Monday, October 23, 2006

The Australian Cricket team

For a little bit of fun I decided to see if I could met the Australian Cricket team whilst in India and was informed on the good advice of a dodgy rickshaw driver with a crocked eye that they would be staying at a posh hotel around the corner from mine.

On arrival at the hotel there was heavy security, Indian guards with guns patrolled the long lush driveway and I wondered if I would be stopped as my dirty old rickshaw approached.

With my head up and my chin in the air I strode though as if I owned the place.

On entering the hotel a man with a turban and a moustache that would make Merv Hughes envious let me in and directed me to the bar.

Like every good spy/stalker you have to dress the part. Wearing my backpacking best, which consisted of Havianna’s, a dress over jeans (it is India) and a little eye makeup I headed to the Rajaputan Hotel, Jaipor’s finest establishment and base camp for the ICC in Jaipor. Only in India would I go to such lengths to get a snap shot with my heroes.

I sat at the bar on a large lounge opposite reception and awaited their arrival from their devastating defeat against the West Indies in Mumbai.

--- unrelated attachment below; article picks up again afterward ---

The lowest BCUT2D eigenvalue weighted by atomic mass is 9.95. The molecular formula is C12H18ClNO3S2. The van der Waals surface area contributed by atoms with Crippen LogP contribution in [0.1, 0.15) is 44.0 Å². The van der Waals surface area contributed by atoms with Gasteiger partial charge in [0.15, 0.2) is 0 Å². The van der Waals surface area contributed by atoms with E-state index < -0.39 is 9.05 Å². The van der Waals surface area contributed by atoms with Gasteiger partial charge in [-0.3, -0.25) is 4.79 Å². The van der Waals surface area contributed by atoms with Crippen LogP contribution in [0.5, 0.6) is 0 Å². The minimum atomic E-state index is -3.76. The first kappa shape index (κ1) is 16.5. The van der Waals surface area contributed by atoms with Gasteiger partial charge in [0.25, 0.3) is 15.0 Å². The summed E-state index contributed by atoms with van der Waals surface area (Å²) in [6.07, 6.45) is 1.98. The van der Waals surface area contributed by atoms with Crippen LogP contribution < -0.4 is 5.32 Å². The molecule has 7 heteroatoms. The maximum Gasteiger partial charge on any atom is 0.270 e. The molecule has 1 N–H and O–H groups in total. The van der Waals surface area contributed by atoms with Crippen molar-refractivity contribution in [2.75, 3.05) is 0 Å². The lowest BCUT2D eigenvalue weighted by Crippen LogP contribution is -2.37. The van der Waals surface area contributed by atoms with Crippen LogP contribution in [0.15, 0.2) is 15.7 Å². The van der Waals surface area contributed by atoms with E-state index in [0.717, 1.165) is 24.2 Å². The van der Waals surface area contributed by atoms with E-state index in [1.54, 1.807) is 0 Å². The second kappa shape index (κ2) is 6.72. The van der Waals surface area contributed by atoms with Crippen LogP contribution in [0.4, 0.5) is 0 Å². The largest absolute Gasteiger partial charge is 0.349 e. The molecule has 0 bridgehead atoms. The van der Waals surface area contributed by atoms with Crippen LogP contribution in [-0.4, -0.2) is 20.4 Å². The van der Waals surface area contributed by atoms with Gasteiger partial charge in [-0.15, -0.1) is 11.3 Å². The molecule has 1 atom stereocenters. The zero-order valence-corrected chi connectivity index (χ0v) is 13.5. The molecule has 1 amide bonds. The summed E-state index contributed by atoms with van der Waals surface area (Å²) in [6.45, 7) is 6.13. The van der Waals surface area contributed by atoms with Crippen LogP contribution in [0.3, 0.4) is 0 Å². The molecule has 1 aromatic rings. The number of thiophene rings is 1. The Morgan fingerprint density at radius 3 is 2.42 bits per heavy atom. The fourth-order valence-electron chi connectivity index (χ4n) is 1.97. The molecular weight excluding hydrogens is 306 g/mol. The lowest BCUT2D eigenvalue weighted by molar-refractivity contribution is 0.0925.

The English team swarmed around me, Peterson, Bell and Mamood sat opposite deep in conversation, they were all tan and more buff in real life than you would expect.

Lonely was I the girl with the Ipod and notebook as I scoured the room for my first glimpse of the Aussies.

After draining one large local beer I asked the waiter to ask the English players if it would be ok if I came over for a chat.

Normally, never one to talk to the enemy I was alone and bored and thought I might be able to gain some useful insights for the Australian team.

On sitting with Mamood and Bell I was alarmed at their jovial attitude and friendly sprit. Mamood asked why I was so shy and said I should have come up earlier. Mamood’s Leister accent was difficult to understand and his size left me in awe, making me feel miniature.

We started sledging each other and before I knew it the match was on!

Mamood asked why I was going for Australia when they were going to loose and I replied with. 'We’ll see, but can you do me one favour, have a good game but not a great one with a wink…

The banter continued and Bell looked on, I left them soon after so they could talk real cricket.